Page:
When You Don't Know The Right Thing To Do...

on October 27, 2015

You are also in the happy position of not knowing the wrong thing to do. Provided you are not engaged in defusing sea mines you may have some leeway in experimentation. A lot of photography is like this.

Case in point: in the dear days of dinosaurs, Elvis, and Plus X film, 125 ASA was the giddy limit for sensitivity in photo emulsions - at least in the sort of films that they sold in the local drugstore and that I could afford. I was new to the sport and dutifully exposed the Plus X at exactly this meter setting ( and took a careful meter reading for each and every exposure - even when neither the light nor the subject ever changed...). I was rewarded with a set of ever-so-slightly underexposed negatives. Had I known to do it, I should have rated the stuff at 80 ASA and got more silver for my money.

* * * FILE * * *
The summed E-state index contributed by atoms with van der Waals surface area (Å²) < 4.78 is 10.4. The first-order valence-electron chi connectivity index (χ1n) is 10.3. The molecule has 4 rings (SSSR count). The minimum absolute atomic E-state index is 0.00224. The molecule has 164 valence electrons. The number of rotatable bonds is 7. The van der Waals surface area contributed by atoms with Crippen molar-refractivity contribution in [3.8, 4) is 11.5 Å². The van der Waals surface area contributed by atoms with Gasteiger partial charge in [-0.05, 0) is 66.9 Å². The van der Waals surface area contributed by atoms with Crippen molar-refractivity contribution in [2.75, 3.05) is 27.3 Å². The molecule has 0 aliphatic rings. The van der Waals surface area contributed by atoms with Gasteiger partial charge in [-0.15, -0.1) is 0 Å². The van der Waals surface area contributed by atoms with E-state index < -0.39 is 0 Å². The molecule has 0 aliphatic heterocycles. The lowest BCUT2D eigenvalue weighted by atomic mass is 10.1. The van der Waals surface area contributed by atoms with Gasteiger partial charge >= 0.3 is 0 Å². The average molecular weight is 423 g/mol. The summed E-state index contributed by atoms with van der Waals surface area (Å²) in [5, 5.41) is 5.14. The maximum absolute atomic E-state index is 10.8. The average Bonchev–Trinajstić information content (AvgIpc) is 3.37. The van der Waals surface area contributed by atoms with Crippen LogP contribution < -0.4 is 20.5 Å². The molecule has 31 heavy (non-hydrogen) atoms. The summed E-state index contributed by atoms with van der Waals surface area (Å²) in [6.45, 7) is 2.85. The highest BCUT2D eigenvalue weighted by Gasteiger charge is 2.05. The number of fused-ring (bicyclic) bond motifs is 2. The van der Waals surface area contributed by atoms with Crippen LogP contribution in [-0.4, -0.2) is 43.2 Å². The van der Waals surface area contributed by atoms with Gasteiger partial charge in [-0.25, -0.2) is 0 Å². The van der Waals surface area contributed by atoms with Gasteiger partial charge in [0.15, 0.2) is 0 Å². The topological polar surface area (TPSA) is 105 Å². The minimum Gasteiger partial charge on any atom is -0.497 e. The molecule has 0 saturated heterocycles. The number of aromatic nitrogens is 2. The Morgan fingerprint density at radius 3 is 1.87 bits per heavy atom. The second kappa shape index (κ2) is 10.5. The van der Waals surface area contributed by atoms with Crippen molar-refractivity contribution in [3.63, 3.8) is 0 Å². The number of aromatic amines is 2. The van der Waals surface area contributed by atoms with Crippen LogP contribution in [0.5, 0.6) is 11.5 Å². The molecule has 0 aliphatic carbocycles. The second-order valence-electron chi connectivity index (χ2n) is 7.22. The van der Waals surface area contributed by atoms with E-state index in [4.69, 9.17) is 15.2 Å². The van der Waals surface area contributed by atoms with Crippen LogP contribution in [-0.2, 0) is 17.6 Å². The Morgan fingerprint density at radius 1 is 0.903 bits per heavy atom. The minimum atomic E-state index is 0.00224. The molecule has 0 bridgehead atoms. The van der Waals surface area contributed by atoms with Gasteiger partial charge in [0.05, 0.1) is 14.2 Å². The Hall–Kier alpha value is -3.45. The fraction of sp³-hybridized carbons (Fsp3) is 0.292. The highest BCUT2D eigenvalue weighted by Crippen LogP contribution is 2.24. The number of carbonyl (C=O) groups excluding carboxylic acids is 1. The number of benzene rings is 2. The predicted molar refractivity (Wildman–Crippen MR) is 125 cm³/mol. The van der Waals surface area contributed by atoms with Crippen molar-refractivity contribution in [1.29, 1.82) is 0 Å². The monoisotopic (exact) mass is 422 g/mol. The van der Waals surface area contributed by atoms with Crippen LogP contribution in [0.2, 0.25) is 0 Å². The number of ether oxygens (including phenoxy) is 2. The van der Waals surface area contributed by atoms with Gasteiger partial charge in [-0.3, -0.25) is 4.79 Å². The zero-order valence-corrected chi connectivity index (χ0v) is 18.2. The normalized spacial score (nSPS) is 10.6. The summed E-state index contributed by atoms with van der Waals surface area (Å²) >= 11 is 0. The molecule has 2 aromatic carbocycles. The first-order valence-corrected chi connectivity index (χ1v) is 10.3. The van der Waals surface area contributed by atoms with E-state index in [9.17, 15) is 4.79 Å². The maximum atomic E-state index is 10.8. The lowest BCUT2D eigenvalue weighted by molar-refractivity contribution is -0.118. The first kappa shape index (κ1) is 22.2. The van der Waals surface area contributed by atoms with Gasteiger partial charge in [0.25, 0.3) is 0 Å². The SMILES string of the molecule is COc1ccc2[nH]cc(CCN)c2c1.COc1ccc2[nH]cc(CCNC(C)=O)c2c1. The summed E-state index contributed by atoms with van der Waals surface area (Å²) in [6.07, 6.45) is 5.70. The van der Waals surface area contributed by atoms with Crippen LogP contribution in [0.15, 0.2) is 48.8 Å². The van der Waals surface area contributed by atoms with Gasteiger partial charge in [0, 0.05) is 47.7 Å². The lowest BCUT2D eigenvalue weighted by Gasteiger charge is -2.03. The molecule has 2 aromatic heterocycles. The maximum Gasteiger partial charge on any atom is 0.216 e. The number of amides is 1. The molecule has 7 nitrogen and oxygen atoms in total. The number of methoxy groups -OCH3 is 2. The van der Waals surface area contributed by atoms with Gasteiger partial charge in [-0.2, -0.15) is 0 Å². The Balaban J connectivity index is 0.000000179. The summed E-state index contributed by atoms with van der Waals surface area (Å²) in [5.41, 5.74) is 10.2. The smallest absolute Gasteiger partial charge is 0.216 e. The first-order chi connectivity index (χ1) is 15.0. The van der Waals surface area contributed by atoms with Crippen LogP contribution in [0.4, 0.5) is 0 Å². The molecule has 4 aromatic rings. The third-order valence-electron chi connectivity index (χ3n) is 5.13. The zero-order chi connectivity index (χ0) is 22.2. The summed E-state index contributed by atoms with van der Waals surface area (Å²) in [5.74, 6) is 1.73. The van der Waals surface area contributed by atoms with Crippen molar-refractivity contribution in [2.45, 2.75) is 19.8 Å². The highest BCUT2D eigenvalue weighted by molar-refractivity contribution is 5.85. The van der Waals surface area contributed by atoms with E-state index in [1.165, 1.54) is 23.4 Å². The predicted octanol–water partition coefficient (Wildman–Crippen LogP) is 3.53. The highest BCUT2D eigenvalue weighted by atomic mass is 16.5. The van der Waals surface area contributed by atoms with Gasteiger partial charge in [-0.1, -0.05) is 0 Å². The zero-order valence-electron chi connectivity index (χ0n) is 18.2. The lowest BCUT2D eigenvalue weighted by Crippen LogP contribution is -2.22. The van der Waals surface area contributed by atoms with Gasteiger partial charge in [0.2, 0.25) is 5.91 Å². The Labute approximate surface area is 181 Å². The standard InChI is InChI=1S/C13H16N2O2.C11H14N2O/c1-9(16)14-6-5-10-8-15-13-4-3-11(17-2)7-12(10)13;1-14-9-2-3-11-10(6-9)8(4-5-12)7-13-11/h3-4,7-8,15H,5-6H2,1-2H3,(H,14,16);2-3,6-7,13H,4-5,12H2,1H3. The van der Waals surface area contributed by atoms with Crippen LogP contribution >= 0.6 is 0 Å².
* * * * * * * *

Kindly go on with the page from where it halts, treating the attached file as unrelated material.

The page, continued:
Then again when I underexposed the Kodachrome II slides of the period I was a little disappointed with the dark colour but now that I can scan and subject them to PSE, I am more than happy to have the highlights.

This last weekend saw me running out with a new lens and camera and a new sense of adventure occasioned by retirement. I drank a beer in a country pub at 11:00 AM and spent the afternoon in a car museum. While I shot a number of the exhibits with the Fujifilm EF42 flash providing fill, I also threw caution to the winds and racked the Fujifilm X-T10 up to 3200 ISO and let 'er rip. I can report that the jpegs are imminently satisfactory and the freedom to just point and shoot is awesome.

Of course you all knew this before I did, and in the case of some of the bigger DSLR's you have been turning the ISO dial up to nosebleed numbers for years - but this is the handy dandy mirror-less game for me and I am starting to get excited. I suspect that if more people were to come into the shop and look at the Fujifilm X-series and some of the new lenses that have wide apertures, they would join the brigade.

Note: Heading image is the museum hall - this following one is of a new Morgan three-wheeler. The graphics are execrable but the vehicle is a delight.